Online Master of Science in Computer Science

Just finished my undergrad so it's time for the Masters!


My personal motivation is to "complete" my higher education, which is going to be a first in my direct family. My career motivation is to boost my résumé as I seek to move to the US.

I'm not sure so sure about doing a PhD, so it is interesting to have to opportunity to join one after my masters. One conflicting point is that I do not plan to stop working, so I may give up chasing a PhD and complete a masters without a final thesis.


Higher education in my home country works somewhat differently from the US higher education, so here are some useful notes.

They usually require undergraduate GPA of 3.0/4.0 (75%). Some institutions may differ, like only considering the last two years of your undergrad course.

It's possible to complete the masters without a thesis or project (course-only route). This is sometimes referred as a professional master.

Professional masters in computer science may not have the "of Science" in the name, so you may come by MSCS and MCS, where MCS implies a course-only route, but the MSCS may have a course-only route.

The University of Georgia began offering OMSCS around 2014 and reached Wikipedia status. Other universities offers OMSCS's (or OMCS's) and they hit around 10k USD with some degrees reaching +20k USD.

The good part about those OMSCS is that the O will probably be omitted in diploma, so it is the same as a MCS(* except that you can't get a work permit after completing it).


Good grades (>= 75%) during undergrad plus 2 or more recommendations letters (RL) are usually requested. By my current research, RLs from professors are the way to go if you just got out of undergrad and RLs from supervisors are the way to go if you completed university long ago.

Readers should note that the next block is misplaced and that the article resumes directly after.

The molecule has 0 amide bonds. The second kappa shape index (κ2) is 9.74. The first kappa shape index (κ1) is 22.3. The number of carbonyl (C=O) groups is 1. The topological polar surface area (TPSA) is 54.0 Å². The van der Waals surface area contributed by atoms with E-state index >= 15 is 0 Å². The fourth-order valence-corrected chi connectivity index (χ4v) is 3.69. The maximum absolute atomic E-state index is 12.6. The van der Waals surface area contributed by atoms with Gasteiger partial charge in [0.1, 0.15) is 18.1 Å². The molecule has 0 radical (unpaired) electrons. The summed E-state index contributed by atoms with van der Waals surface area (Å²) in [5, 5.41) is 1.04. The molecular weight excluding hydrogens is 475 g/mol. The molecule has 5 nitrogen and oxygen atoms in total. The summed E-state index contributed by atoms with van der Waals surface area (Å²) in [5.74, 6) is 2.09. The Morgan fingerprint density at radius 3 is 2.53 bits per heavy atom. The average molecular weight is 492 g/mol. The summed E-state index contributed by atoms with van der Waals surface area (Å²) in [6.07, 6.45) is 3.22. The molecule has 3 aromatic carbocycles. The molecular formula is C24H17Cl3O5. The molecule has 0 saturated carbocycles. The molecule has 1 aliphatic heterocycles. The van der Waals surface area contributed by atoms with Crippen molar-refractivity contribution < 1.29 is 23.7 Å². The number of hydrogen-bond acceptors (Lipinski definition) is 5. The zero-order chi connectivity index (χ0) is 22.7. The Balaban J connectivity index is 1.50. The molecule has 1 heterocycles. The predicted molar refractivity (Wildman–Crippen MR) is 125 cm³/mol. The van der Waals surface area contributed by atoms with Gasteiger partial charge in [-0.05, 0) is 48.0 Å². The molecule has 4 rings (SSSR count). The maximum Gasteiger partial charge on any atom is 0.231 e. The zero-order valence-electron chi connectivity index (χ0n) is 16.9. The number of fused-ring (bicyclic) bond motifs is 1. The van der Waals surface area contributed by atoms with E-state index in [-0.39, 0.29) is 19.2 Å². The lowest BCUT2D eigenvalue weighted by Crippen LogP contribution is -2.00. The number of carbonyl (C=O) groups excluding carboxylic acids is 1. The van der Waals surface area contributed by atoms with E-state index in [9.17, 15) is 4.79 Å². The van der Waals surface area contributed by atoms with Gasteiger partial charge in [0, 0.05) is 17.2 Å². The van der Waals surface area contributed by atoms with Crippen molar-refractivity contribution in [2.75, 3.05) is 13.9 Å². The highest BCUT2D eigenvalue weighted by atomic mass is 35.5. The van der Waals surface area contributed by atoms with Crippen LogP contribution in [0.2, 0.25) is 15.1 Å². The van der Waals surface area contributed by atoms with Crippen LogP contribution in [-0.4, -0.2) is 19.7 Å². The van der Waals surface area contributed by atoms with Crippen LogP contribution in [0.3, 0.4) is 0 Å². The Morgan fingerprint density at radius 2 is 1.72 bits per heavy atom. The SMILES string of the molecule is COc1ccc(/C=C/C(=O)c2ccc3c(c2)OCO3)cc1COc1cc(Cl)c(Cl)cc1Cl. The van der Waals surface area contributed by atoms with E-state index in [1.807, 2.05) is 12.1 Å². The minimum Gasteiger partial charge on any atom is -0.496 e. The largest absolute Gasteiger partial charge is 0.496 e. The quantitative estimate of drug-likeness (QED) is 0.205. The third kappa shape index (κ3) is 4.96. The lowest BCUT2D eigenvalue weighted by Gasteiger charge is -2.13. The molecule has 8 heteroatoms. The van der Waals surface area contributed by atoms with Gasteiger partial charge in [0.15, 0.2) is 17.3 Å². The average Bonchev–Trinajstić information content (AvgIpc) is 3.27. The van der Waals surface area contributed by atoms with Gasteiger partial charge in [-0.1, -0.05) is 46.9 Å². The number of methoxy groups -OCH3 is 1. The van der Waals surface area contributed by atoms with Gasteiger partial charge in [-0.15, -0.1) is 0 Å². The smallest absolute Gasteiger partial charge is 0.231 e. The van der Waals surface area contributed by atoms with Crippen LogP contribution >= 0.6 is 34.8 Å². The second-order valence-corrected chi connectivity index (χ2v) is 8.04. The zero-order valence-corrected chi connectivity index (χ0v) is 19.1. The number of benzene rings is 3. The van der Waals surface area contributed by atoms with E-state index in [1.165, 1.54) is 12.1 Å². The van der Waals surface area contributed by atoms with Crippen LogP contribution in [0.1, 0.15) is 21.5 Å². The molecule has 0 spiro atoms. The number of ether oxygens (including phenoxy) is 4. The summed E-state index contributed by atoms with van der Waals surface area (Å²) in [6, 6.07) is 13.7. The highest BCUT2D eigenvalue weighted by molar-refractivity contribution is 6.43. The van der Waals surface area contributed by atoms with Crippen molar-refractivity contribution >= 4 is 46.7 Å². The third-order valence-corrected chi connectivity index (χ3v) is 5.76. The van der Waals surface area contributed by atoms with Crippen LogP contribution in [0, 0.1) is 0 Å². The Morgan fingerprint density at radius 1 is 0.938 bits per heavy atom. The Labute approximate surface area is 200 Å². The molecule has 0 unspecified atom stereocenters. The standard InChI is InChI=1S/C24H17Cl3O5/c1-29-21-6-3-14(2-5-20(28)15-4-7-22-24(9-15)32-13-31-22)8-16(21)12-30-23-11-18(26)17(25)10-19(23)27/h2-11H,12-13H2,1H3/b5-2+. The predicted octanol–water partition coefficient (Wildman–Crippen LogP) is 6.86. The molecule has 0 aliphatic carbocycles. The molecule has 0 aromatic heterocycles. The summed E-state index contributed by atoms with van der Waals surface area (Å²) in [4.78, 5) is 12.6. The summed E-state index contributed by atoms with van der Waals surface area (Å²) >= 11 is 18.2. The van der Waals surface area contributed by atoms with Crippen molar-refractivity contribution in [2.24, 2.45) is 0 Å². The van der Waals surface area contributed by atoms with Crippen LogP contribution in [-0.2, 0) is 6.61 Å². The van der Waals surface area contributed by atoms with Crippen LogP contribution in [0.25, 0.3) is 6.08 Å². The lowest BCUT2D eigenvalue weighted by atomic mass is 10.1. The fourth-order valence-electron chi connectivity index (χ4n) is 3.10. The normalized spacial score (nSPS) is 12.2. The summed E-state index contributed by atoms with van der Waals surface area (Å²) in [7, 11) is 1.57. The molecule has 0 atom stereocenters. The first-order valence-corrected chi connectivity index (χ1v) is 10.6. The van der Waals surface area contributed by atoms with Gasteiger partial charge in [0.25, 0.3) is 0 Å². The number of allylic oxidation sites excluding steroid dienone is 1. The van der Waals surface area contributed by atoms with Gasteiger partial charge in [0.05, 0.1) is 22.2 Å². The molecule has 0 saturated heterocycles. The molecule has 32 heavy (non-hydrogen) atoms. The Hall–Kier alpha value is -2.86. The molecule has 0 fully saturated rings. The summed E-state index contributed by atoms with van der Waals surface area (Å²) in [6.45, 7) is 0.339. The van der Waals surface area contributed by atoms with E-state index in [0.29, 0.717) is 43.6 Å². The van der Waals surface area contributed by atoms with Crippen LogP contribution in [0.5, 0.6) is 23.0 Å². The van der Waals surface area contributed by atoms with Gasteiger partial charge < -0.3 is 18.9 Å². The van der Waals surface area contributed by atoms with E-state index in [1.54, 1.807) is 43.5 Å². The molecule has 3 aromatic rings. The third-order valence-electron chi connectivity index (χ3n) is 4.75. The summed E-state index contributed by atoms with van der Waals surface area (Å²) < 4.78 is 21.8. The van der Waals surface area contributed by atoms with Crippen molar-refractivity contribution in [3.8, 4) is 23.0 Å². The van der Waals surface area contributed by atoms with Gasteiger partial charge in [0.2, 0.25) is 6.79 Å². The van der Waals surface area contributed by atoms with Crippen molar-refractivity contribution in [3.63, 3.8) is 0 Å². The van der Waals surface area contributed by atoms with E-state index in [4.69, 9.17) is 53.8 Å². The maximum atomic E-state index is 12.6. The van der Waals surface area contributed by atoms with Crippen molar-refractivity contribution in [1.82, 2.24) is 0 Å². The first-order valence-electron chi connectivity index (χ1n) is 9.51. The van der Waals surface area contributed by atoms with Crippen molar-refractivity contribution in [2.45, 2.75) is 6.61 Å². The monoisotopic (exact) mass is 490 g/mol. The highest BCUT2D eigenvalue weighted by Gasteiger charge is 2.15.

Non US-resident people usually are required to have some proof of English Proficiency (IELTS or TOEFL usually).

The main goal here is to judge if you can complete the masters, so exceptions may apply.


30 to 32 classes credits which correlates to 8-10 courses depending on the University. Classes offered may be a criteria in choosing which uni to attend.

Because it is online, there are more students and probably a more well maintained "parallel" infrastructure (courses rating, helpful material, people to get help from and so on).

This allows us to have a more clear view of each degree before applying to it.

With 8-10 classes and a FTE working schedule, expected time to complete it is around 2-3 years. Probably 2 to 3 hard but required courses and the rest can be selected according with the desire of the student.

It's also important to understand the university calendar. They may impose limits on the number of courses per term and may have offering in the summer.

PhD note

Having a thesis may be a requirement to enter in a PhD and by default those courses are not going to require you to do a thesis. The catch is that some of them probably do not have even the option. So if a PhD is later desired, getting information about its requirements is a must.


I do not know how hard it is to keep Work and Study life balanced and healthy. But like many, I'll learn along the way.

Go home.

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